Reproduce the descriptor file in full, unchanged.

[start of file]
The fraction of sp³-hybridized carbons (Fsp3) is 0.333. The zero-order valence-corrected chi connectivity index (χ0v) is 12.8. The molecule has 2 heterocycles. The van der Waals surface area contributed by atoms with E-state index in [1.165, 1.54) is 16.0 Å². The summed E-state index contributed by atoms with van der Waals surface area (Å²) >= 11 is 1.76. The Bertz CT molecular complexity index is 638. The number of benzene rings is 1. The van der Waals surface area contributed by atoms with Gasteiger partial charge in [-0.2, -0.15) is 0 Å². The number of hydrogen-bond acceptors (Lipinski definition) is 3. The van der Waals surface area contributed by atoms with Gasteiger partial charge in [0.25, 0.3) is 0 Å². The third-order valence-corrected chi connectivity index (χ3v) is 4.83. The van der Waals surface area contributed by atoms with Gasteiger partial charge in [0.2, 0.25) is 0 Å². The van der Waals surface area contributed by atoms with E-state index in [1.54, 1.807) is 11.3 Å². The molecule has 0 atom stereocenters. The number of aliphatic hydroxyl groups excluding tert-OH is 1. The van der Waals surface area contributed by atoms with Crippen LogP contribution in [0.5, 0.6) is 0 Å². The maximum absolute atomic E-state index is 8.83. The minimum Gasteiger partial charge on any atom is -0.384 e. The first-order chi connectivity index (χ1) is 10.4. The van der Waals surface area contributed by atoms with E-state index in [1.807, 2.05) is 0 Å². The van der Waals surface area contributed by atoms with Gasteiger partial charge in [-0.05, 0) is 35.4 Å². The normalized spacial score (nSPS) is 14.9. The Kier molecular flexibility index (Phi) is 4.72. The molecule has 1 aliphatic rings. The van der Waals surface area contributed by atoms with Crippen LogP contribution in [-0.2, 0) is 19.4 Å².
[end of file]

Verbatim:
The fraction of sp³-hybridized carbons (Fsp3) is 0.333. The zero-order valence-corrected chi connectivity index (χ0v) is 12.8. The molecule has 2 heterocycles. The van der Waals surface area contributed by atoms with E-state index in [1.165, 1.54) is 16.0 Å². The summed E-state index contributed by atoms with van der Waals surface area (Å²) >= 11 is 1.76. The Bertz CT molecular complexity index is 638. The number of benzene rings is 1. The van der Waals surface area contributed by atoms with Gasteiger partial charge in [-0.2, -0.15) is 0 Å². The number of hydrogen-bond acceptors (Lipinski definition) is 3. The van der Waals surface area contributed by atoms with Gasteiger partial charge in [0.25, 0.3) is 0 Å². The third-order valence-corrected chi connectivity index (χ3v) is 4.83. The van der Waals surface area contributed by atoms with Gasteiger partial charge in [0.2, 0.25) is 0 Å². The van der Waals surface area contributed by atoms with E-state index in [1.54, 1.807) is 11.3 Å². The molecule has 0 atom stereocenters. The number of aliphatic hydroxyl groups excluding tert-OH is 1. The van der Waals surface area contributed by atoms with Crippen LogP contribution in [0.5, 0.6) is 0 Å². The maximum absolute atomic E-state index is 8.83. The minimum Gasteiger partial charge on any atom is -0.384 e. The first-order chi connectivity index (χ1) is 10.4. The van der Waals surface area contributed by atoms with E-state index in [1.807, 2.05) is 0 Å². The van der Waals surface area contributed by atoms with Gasteiger partial charge in [-0.05, 0) is 35.4 Å². The normalized spacial score (nSPS) is 14.9. The Kier molecular flexibility index (Phi) is 4.72. The molecule has 1 aliphatic rings. The van der Waals surface area contributed by atoms with Crippen LogP contribution in [-0.2, 0) is 19.4 Å².